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!/usr/bin/env perl
use POSIX;

my $sig_set = POSIX::SigSet->new(POSIX::SIGINT);
my $sig_act = POSIX::SigAction->new(sub { print "called\n"; exit 0 },$sig_set);

POSIX::sigaction(SIGINT,$sig_act);

sleep(15);

Why do I need to use POSIX::SigSet if I already tell POSIX::sigaction that I want SIGINT?

Basically I'm trying to respond with my coderef to each of the signal I add to SigSet, looking at POSIX::sigaction signature, it must accept a singal as the first parametner, which doesnt seems reasonable to be if I already tell POSIX::SigAction about my POSIX::SigSet.

I'm sure I am missing something here.

thanks,

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1 Answer 1

up vote 6 down vote accepted

The answer to your question

The POSIX::SigSet specifies additional signals to mask off (to ignore) during the execution of your signal handler sub. It corresponds to the sa_mask member of the underlying struct passed to the C version of sigaction.

Now, SIGINT (well, the first argument to sigaction) will be masked off by default, unless you explicitly request otherwise via the SA_NODEFER.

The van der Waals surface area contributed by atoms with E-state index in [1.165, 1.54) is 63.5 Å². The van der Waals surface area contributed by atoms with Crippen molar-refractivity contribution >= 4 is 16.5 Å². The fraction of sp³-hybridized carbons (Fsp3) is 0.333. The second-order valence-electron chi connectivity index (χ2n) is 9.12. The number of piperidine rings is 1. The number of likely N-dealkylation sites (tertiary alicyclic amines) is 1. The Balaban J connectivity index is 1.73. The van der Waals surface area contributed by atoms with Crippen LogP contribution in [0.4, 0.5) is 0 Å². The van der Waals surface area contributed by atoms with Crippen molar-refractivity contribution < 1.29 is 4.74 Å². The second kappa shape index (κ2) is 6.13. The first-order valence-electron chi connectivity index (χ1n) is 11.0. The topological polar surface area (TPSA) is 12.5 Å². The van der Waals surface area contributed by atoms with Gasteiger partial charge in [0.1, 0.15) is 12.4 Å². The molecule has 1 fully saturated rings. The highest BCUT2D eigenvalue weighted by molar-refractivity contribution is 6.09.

A better approach?

However, if all you want to do it to register a signal handler whose execution won't be interrupted by the signal for which it was registered (e.g., don't allow SIGINT during your SIGINT handler), you can skip the POSIX module entirely:

$SIG{INT} = sub { print "called\n"; exit 0; };  # Won't be interrupted by SIGINT

Where it can, Perl's signal dispatching emulates the traditional UNIX semantics of blocking a signal during its handler execution. (And on Linux, it certainly can. sigprocmask() is called before executing the handler, and then a scope-guard function is registered to re-allow that signal at the end of the user-supplied sub.)

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